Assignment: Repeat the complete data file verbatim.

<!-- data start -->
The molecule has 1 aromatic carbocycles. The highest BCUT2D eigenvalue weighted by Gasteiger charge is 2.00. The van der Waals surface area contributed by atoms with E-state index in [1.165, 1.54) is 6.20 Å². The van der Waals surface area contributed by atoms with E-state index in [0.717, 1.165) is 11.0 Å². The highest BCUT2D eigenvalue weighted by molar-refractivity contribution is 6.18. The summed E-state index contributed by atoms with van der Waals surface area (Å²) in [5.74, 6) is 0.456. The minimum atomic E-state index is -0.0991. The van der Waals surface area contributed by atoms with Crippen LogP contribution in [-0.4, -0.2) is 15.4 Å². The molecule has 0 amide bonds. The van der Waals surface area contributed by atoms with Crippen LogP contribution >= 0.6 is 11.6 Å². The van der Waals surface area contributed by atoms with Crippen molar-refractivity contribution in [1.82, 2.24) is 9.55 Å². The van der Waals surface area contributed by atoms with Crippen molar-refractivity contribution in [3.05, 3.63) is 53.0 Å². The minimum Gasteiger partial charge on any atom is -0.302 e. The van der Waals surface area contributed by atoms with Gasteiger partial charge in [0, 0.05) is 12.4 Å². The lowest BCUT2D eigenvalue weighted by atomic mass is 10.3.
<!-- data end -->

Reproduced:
The molecule has 1 aromatic carbocycles. The highest BCUT2D eigenvalue weighted by Gasteiger charge is 2.00. The van der Waals surface area contributed by atoms with E-state index in [1.165, 1.54) is 6.20 Å². The van der Waals surface area contributed by atoms with E-state index in [0.717, 1.165) is 11.0 Å². The highest BCUT2D eigenvalue weighted by molar-refractivity contribution is 6.18. The summed E-state index contributed by atoms with van der Waals surface area (Å²) in [5.74, 6) is 0.456. The minimum atomic E-state index is -0.0991. The van der Waals surface area contributed by atoms with Crippen LogP contribution in [-0.4, -0.2) is 15.4 Å². The molecule has 0 amide bonds. The van der Waals surface area contributed by atoms with Crippen LogP contribution >= 0.6 is 11.6 Å². The van der Waals surface area contributed by atoms with Crippen molar-refractivity contribution in [1.82, 2.24) is 9.55 Å². The van der Waals surface area contributed by atoms with Crippen molar-refractivity contribution in [3.05, 3.63) is 53.0 Å². The minimum Gasteiger partial charge on any atom is -0.302 e. The van der Waals surface area contributed by atoms with Gasteiger partial charge in [0, 0.05) is 12.4 Å². The lowest BCUT2D eigenvalue weighted by atomic mass is 10.3.